When I first moved to Chicago in the fall of 2002, I heard whispers regarding the existence of rampant cheating within the high school programs and youth leagues of Chicago. I found it all really hard to believe until I started to experience it first-hand in the spring of 2003, my first season as a varsity high school baseball coach in Chicago. I remember not only how shocked I was that cheating actually occurred, but to the degree it was happening and the overt way it was practiced.
I have witnessed cheating of all types – student-athletes competing for neighborhood schools without living in the neighborhood, student-athletes gaining admission to selective enrollment schools with rigorous academic requirements that non-athletes could not gain admission to, and teams dressing players for games that were not enrolled as students or who had already graduated. For years, I have been a part of games with questionable umpiring. I’m not referring to a few bad calls, as those are a part of the game, but rather I’m speaking of a consistent pattern of poor officiating that has been documented multiple times by a variety of coaches. Examples include players being called out on strikes on strike two – not on strike three, the doctoring of scorebooks which resulted in the opponent’s best players mysteriously leading off innings when the game was on the line, balls consistently bouncing into home plate – but called strikes, sudden shrinking and/or expanding of strike zones, and the movement of foul-line cones which lengthened the field of play. I have seen kids being purposely thrown at with no consequences from umpires. I have seen coaches report false scores from games that never happened to local and state officials to increase win totals. And for years, coaches in Chicago have been getting away with it. No consequences, no investigations, nobody blowing the whistle.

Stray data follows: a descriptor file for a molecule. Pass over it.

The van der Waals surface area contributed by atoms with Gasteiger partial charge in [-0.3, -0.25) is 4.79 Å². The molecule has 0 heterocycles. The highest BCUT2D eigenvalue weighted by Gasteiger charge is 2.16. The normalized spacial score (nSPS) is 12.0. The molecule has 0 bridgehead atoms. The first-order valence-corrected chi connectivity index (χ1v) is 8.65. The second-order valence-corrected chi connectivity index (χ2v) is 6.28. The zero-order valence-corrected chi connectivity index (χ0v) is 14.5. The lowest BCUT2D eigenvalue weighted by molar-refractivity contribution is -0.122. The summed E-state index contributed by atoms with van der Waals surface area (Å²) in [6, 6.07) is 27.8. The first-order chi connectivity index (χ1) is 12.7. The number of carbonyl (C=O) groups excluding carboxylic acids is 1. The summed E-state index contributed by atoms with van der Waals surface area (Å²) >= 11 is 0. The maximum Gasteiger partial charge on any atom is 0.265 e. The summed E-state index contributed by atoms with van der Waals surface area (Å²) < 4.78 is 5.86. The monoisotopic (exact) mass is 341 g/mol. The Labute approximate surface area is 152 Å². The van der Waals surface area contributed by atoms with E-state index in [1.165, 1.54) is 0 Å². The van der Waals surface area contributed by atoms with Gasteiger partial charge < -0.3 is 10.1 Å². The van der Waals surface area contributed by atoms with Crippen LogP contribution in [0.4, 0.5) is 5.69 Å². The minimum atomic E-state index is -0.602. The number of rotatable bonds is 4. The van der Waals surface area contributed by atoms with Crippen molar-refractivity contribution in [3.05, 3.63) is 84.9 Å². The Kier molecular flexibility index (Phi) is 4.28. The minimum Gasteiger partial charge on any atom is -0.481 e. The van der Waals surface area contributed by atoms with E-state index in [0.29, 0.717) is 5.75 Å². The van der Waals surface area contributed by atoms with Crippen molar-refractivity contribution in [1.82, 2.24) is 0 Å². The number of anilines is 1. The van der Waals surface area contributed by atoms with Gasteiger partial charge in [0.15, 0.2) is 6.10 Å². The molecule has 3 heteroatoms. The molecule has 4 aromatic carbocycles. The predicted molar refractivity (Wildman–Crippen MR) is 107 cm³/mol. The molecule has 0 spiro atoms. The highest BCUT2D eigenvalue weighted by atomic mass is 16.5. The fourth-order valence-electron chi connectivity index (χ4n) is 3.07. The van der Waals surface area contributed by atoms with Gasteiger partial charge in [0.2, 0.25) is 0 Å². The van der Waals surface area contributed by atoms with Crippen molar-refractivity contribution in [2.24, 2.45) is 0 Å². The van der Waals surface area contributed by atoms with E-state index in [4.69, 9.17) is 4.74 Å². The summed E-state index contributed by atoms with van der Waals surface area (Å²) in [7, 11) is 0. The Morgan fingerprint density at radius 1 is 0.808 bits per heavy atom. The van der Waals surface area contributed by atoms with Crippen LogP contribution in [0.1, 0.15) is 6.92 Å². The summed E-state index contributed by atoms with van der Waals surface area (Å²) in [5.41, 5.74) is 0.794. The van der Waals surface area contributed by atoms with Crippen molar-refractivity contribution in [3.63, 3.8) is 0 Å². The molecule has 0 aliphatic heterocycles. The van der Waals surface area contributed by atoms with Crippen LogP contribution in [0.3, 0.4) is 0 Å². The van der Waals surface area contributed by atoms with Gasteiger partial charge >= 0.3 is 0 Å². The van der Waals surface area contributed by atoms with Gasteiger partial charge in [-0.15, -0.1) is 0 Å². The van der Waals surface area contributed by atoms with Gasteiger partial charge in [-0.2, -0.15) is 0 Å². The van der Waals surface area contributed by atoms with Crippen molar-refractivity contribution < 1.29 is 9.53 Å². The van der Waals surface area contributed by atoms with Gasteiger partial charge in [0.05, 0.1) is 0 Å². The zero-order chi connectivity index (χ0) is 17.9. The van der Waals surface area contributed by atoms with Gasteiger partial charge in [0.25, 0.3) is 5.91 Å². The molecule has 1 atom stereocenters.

Fast forward to the recent scandal involving Chicago’s Jackie Robinson West Little League Team (JR West). I remember thinking back in August that JR West winning was the worst thing that could happen to them, because Little League would be forced to investigate. As we all know, winning inherently lends itself to added scrutiny. What the coaches and parents of JR West failed to realize is that winning at the national level, as opposed to the local level, forces a heightened level of accountability people from Chicago just aren't accustomed to. Yet, because cheating is so ingrained in the culture of Chicago youth sports, in large part because coaches have been able to get away with it for so long, the coaches and parents who decided to enter Little League despite the rules probably felt they wouldn’t be challenged.
People will try to spin this in every way imaginable, but there is no getting around the facts. And this is not the first time Little League has stripped a team of its title, so to suggest this program was targeted is a challenging argument to make. As accusations of injustice are being frivolously thrown around by local leaders such as Jesse Jackson and Father Pfleger, I can’t help but think the only injustice that occurred in this situation involved the kids from the neighborhood who couldn’t compete for the Jackie Robinson West Little League Team because their roster spots were taken by kids from outside the neighborhood.
I can only hope that the exposure of this unfortunate situation involving JR West will lead to Chicago’s high school and youth league coaches, as well as parents and administrators, to self-reflect and clean up their act. If the primary purpose of sports is to teach life lessons, we are failing miserably here in Chicago.